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Br J Cancer. 2004 May 17;90(10):1920-5.

Why does specialist treatment of breast cancer improve survival? The role of surgical management.

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  • 1University Department of Surgery, Western Infirmary, Dumbarton Road, Glasgow G11 6NT, UK.

Abstract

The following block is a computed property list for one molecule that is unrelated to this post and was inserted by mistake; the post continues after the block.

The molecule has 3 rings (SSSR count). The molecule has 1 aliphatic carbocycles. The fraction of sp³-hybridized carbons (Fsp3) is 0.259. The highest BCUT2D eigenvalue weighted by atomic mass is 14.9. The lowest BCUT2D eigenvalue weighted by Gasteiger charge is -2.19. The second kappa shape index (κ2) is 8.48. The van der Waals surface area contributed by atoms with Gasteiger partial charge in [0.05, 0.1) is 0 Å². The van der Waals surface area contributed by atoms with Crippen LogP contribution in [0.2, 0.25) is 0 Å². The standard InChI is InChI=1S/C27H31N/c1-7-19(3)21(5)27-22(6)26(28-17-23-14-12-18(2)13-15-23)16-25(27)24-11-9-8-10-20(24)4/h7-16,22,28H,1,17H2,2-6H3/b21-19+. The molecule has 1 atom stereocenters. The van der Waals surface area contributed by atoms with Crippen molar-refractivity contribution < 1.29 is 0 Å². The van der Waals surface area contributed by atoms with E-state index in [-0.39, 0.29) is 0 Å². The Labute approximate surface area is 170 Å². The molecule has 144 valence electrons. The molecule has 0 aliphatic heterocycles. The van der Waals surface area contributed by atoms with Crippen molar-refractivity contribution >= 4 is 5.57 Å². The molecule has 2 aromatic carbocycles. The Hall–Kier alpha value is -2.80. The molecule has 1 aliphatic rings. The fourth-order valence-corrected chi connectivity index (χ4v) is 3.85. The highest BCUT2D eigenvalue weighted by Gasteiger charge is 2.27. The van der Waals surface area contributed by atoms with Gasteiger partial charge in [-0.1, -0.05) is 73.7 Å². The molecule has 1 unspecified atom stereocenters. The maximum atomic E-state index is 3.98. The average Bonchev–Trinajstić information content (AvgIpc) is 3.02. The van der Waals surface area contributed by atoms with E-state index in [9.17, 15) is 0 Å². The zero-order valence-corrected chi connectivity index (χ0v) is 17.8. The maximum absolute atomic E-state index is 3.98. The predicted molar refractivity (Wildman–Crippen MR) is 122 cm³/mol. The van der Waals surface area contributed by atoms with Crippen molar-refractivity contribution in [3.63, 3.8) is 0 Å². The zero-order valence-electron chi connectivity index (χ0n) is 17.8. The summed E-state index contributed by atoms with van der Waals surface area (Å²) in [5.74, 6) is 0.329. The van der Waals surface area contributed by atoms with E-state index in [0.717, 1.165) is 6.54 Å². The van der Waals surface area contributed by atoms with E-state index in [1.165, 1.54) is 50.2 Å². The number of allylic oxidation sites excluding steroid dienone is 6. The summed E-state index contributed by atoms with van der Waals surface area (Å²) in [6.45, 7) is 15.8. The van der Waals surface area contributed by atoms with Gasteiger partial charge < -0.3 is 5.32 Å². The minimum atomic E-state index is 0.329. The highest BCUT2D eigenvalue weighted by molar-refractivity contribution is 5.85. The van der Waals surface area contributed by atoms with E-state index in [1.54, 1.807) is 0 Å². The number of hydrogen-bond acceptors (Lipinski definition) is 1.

Evidence that the survival of women with breast cancer treated by specialist surgeons is better than that by nonspecialists is limited. Previous reports have not identified the cause of this survival advantage. Our aim was to determine if the survival difference was due to case-mix, adjuvant treatment or the treatment provided by specialist surgeons. The case-records and pathology reports of 2776 women were reviewed. This represented 95% of all those diagnosed with breast cancer between 1/1/1986 and 31/12/1991 in a defined geographical area. Case-mix, surgery, pathology and adjuvant therapies of the 2148 women treated with curative intent were analysed. A standard of adequate surgical management was defined and confirmed as a valid predictor by examining rates of local recurrence, independent of all other prognostic factors. Against this standard, we compared the adequacy of surgical management, local recurrence rates and the survival outcomes of specialists and nonspecialists over an 8-year follow-up period. The inter-relationship between adequacy of surgical management, locoregional recurrence and survival was examined. While the case-mix and prescription of adjuvant therapies were comparable between specialist and nonspecialist surgeons, the efficacy and outcome of local treatment differed widely. Breast cancer patients treated in specialist compared to nonspecialist units had half the risk of inadequate treatment of the breast (24 vs 47%, P<0.001), a five-fold lower risk of inadequate axillary staging (8 vs 40%, P<0.001) and nine times lower risk of inadequate definitive axillary treatment (4 vs 38%, P<0.001). Local recurrence rates were 57% lower (13 vs 23% at eight years, P<0.001) and the risk of death from breast cancer was 20% lower for women treated in specialist units, after allowing for case-mix and adjuvant therapies. Adequacy of surgical management correlated with locoregional recurrence, which in turn correlated with the risk of death. The surgical management in specialised breast units is more often adequate, local and regional recurrence rates are lower, and survival is correspondingly better. We conclude that adequate surgical management of breast cancer is fundamental to improving the outcome from breast cancer irrespective of where it is delivered.

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